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Brain Imaging and Behavior

, Volume 13, Issue 3, pp 789–797 | Cite as

Cerebral blood flow and heart rate variability predict fatigue severity in patients with chronic fatigue syndrome

  • Jeff Boissoneault
  • Janelle Letzen
  • Michael Robinson
  • Roland StaudEmail author
Original Research

Abstract

Prolonged, disabling fatigue is the hallmark of chronic fatigue syndrome (CFS). Previous neuroimaging studies have provided evidence for nervous system involvement in CFS etiology, including perturbations in brain structure/function. In this arterial spin labeling (ASL) MRI study, we examined variability in cerebral blood flow (CBFV) and heart rate (HRV) in 28 women: 14 with CFS and 14 healthy controls. We hypothesized that CBFV would be reduced in individuals with CFS compared to healthy controls, and that increased CBFV and HRV would be associated with lower levels of fatigue in affected individuals. Our results provided support for these hypotheses. Although no group differences in CBFV or HRV were detected, greater CBFV and more HRV power were both associated with lower fatigue symptom severity in individuals with CFS. Exploratory statistical analyses suggested that protective effects of high CBFV were greatest in individuals with low HRV. We also found novel evidence of bidirectional association between the very high frequency (VHF) band of HRV and CBFV. Taken together, the results of this study suggest that CBFV and HRV are potentially important measures of adaptive capacity in chronic illnesses like CFS. Future studies should address these measures as potential therapeutic targets to improve outcomes and reduce symptom severity in individuals with CFS.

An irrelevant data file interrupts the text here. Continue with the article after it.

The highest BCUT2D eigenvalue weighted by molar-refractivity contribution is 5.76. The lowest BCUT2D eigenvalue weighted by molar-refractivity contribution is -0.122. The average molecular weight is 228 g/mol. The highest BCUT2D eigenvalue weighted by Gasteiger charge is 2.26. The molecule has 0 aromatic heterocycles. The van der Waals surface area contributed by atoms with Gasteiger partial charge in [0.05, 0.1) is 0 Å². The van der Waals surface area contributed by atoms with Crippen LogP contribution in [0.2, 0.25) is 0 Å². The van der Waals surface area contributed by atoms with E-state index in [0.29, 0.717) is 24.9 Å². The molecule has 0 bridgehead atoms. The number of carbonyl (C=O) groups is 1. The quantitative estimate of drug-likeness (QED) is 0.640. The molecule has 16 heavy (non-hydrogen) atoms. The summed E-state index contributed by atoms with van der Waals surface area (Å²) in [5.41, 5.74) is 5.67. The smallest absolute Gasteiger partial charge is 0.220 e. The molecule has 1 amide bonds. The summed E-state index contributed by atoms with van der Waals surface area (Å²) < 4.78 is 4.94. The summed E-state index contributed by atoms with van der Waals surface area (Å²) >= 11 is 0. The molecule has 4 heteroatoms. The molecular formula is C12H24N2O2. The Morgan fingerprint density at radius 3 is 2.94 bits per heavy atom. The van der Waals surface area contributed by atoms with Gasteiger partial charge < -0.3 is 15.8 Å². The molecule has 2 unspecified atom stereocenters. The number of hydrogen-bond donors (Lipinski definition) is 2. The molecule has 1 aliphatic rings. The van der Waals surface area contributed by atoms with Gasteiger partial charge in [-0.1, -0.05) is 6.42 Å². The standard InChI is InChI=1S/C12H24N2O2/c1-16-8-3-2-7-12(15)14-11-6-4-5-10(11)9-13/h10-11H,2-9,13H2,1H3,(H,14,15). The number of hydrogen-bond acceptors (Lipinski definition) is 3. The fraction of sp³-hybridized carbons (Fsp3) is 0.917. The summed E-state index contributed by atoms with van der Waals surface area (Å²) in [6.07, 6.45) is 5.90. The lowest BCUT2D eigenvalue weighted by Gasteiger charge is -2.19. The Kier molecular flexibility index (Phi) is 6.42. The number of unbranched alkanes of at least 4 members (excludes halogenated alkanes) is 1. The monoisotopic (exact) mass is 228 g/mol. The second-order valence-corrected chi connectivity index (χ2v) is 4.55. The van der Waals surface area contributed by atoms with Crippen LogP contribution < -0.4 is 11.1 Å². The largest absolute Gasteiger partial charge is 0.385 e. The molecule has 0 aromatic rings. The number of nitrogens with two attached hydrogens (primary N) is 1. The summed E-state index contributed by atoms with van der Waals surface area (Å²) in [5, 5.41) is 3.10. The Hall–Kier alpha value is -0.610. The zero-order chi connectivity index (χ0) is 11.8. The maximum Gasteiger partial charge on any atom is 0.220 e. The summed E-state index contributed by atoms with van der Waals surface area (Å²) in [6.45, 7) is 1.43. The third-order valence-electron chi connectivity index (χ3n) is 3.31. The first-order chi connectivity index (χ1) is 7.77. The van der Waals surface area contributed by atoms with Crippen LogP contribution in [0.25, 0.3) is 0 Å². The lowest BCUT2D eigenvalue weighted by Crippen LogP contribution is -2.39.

Keywords

Chronic fatigue Brain imaging Regional signal variability Heart rate variability Arterial spin labeling Cerebral blood flow 

Notes

Funding

This study was funded by NIH grant R01 NR014049 and NIH/NCATS Clinical and Translational Science grants UL1 TR000064.

Compliance with ethical standards

Conflict of interest

Author Jeff Boissoneault declares that he has no conflict of interest.

Author Janelle Letzen declares that she has no conflict of interest.

Author Michael Robinson declares that he has no conflict of interest.

Author Roland Staud declares that he has no conflict of interest.

Ethical approval

All procedures performed in studies involving human participants were in accordance with the ethical standards of the institutional and/or national research committee and with the 1964 Helsinki declaration and its later amendments or comparable ethical standards.

Informed consent

Informed consent was obtained from all individual participants included in the study.

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Copyright information

© Springer Science+Business Media, LLC, part of Springer Nature 2018

Authors and Affiliations

  1. 1.Department of Clinical and Health PsychologyUniversity of FloridaGainesvilleUSA
  2. 2.Department of Psychiatry and Behavioral SciencesJohns Hopkins UniversityBaltimoreUSA
  3. 3.Department of Medicine, College of MedicineUniversity of FloridaGainesvilleUSA

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